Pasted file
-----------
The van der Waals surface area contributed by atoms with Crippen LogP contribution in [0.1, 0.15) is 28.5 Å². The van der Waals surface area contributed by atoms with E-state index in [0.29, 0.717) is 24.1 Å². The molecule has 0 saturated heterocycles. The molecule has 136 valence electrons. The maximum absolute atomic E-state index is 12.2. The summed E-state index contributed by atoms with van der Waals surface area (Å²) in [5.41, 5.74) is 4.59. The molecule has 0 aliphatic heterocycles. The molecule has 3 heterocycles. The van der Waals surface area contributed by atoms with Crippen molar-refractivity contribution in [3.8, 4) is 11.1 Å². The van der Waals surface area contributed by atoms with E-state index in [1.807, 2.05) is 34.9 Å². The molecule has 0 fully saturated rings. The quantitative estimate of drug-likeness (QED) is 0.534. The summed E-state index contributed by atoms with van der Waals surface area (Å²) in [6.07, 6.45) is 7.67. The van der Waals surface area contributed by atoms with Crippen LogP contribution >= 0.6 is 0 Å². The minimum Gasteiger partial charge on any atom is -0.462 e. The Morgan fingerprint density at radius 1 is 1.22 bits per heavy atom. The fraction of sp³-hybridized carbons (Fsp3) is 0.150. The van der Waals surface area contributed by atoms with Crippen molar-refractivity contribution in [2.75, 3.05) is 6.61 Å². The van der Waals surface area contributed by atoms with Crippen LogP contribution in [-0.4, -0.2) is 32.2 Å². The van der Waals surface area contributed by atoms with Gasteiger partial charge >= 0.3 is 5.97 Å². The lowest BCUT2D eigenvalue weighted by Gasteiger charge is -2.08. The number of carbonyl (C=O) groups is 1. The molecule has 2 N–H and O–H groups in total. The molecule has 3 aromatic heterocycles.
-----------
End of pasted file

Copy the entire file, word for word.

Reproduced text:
The van der Waals surface area contributed by atoms with Crippen LogP contribution in [0.1, 0.15) is 28.5 Å². The van der Waals surface area contributed by atoms with E-state index in [0.29, 0.717) is 24.1 Å². The molecule has 0 saturated heterocycles. The molecule has 136 valence electrons. The maximum absolute atomic E-state index is 12.2. The summed E-state index contributed by atoms with van der Waals surface area (Å²) in [5.41, 5.74) is 4.59. The molecule has 0 aliphatic heterocycles. The molecule has 3 heterocycles. The van der Waals surface area contributed by atoms with Crippen molar-refractivity contribution in [3.8, 4) is 11.1 Å². The van der Waals surface area contributed by atoms with E-state index in [1.807, 2.05) is 34.9 Å². The molecule has 0 fully saturated rings. The quantitative estimate of drug-likeness (QED) is 0.534. The summed E-state index contributed by atoms with van der Waals surface area (Å²) in [6.07, 6.45) is 7.67. The van der Waals surface area contributed by atoms with Crippen LogP contribution >= 0.6 is 0 Å². The minimum Gasteiger partial charge on any atom is -0.462 e. The Morgan fingerprint density at radius 1 is 1.22 bits per heavy atom. The fraction of sp³-hybridized carbons (Fsp3) is 0.150. The van der Waals surface area contributed by atoms with Crippen molar-refractivity contribution in [2.75, 3.05) is 6.61 Å². The van der Waals surface area contributed by atoms with Crippen LogP contribution in [-0.4, -0.2) is 32.2 Å². The van der Waals surface area contributed by atoms with Gasteiger partial charge >= 0.3 is 5.97 Å². The lowest BCUT2D eigenvalue weighted by Gasteiger charge is -2.08. The number of carbonyl (C=O) groups is 1. The molecule has 2 N–H and O–H groups in total. The molecule has 3 aromatic heterocycles.